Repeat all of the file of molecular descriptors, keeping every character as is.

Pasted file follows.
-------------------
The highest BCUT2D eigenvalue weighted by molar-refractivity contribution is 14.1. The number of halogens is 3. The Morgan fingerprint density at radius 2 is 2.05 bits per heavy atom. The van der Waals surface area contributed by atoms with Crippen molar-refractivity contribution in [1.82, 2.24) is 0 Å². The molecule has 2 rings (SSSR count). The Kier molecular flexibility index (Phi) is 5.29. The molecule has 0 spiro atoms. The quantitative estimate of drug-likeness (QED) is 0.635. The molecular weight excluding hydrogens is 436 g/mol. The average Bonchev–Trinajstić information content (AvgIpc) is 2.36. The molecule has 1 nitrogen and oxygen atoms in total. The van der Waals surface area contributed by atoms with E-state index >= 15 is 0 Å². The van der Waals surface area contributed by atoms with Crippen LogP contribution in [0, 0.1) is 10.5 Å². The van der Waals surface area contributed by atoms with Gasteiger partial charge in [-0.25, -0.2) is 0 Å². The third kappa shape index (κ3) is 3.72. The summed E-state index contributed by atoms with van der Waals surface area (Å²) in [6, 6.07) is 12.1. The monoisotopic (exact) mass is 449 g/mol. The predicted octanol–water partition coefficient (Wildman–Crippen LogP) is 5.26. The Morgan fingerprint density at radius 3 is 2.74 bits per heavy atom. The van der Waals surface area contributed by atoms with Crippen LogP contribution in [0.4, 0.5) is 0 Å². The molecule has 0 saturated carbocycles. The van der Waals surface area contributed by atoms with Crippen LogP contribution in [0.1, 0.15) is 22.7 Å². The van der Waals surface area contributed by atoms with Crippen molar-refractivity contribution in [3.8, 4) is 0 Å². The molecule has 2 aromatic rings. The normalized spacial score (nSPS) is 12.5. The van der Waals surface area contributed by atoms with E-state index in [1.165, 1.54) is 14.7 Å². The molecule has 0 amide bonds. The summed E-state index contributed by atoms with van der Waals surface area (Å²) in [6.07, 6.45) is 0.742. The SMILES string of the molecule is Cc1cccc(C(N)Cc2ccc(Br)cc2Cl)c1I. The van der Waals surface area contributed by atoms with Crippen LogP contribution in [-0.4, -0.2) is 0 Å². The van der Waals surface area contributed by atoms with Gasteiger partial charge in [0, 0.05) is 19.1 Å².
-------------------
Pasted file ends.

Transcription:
The highest BCUT2D eigenvalue weighted by molar-refractivity contribution is 14.1. The number of halogens is 3. The Morgan fingerprint density at radius 2 is 2.05 bits per heavy atom. The van der Waals surface area contributed by atoms with Crippen molar-refractivity contribution in [1.82, 2.24) is 0 Å². The molecule has 2 rings (SSSR count). The Kier molecular flexibility index (Phi) is 5.29. The molecule has 0 spiro atoms. The quantitative estimate of drug-likeness (QED) is 0.635. The molecular weight excluding hydrogens is 436 g/mol. The average Bonchev–Trinajstić information content (AvgIpc) is 2.36. The molecule has 1 nitrogen and oxygen atoms in total. The van der Waals surface area contributed by atoms with E-state index >= 15 is 0 Å². The van der Waals surface area contributed by atoms with Crippen LogP contribution in [0, 0.1) is 10.5 Å². The van der Waals surface area contributed by atoms with Gasteiger partial charge in [-0.25, -0.2) is 0 Å². The third kappa shape index (κ3) is 3.72. The summed E-state index contributed by atoms with van der Waals surface area (Å²) in [6, 6.07) is 12.1. The monoisotopic (exact) mass is 449 g/mol. The predicted octanol–water partition coefficient (Wildman–Crippen LogP) is 5.26. The Morgan fingerprint density at radius 3 is 2.74 bits per heavy atom. The van der Waals surface area contributed by atoms with Crippen LogP contribution in [0.4, 0.5) is 0 Å². The molecule has 0 saturated carbocycles. The van der Waals surface area contributed by atoms with Crippen LogP contribution in [0.1, 0.15) is 22.7 Å². The van der Waals surface area contributed by atoms with Crippen molar-refractivity contribution in [3.8, 4) is 0 Å². The molecule has 2 aromatic rings. The normalized spacial score (nSPS) is 12.5. The van der Waals surface area contributed by atoms with E-state index in [1.165, 1.54) is 14.7 Å². The molecule has 0 amide bonds. The summed E-state index contributed by atoms with van der Waals surface area (Å²) in [6.07, 6.45) is 0.742. The SMILES string of the molecule is Cc1cccc(C(N)Cc2ccc(Br)cc2Cl)c1I. The van der Waals surface area contributed by atoms with Crippen LogP contribution in [-0.4, -0.2) is 0 Å². The van der Waals surface area contributed by atoms with Gasteiger partial charge in [0, 0.05) is 19.1 Å².